Objectives Sports coaching can be an inherently stressful occupation because coaches must fulfill multiple roles and cope with various expectations. Further, stress and well-being have implications for coach performance. The objective of this study was, therefore, to conduct a systematic review of literature on stressors, coping, and well-being among sports coaches. Design A systematic review using PRIMSA guidelines. Method Thorough and systematic literature searches of PsycINFO, SPORTDiscus, and Web of Science were conducted. To be eligible for inclusion, papers had to be published in the English language between January 1994 and March 2016 and as full papers in peer-reviewed journals. Results The final sample consisted of 38 studies that were conducted with 4188 sports coaches. This sample consisted of 19 qualitative, 17 quantitative, and two mixed methods studies. The findings demonstrate that coaches experience a variety of stressors relating to their performance and that of the athletes they work with in addition to organizational, contextual, interpersonal, and intrapersonal stressors. The findings also highlight that coaches use a variety of coping strategies (e.g., problem solving, social support, escaping the stressful environment) to reduce the negative outcomes of stress. Five studies that were included in this review focused on coaches’ well-being and found that basic psychological needs satisfaction, lack of basic psychological needs thwarting, and self-determined motivation are needed for coaches to be psychologically well. Conclusion Future research should address gaps in extant literature by using longitudinal study designs to explore coaches’ appraisals of stressors, coping effectiveness, social support, and well-being among the unique sports coaching population.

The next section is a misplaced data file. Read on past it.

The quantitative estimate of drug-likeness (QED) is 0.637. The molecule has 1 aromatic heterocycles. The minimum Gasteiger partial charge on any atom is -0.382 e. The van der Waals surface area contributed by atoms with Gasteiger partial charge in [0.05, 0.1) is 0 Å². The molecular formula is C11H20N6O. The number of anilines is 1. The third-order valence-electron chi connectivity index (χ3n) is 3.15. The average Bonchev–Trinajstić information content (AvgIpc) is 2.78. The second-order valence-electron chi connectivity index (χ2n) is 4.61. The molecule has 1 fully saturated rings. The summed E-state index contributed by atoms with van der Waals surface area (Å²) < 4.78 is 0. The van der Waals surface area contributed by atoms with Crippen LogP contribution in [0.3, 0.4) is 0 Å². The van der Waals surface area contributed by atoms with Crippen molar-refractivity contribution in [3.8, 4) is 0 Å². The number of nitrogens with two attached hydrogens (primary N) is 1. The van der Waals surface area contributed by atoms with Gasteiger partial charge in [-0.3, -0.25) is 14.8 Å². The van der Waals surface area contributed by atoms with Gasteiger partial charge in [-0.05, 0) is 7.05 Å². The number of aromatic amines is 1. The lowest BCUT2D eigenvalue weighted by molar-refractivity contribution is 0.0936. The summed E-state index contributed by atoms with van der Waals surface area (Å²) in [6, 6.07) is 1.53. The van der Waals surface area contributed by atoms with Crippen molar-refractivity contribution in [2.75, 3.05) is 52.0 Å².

- High performance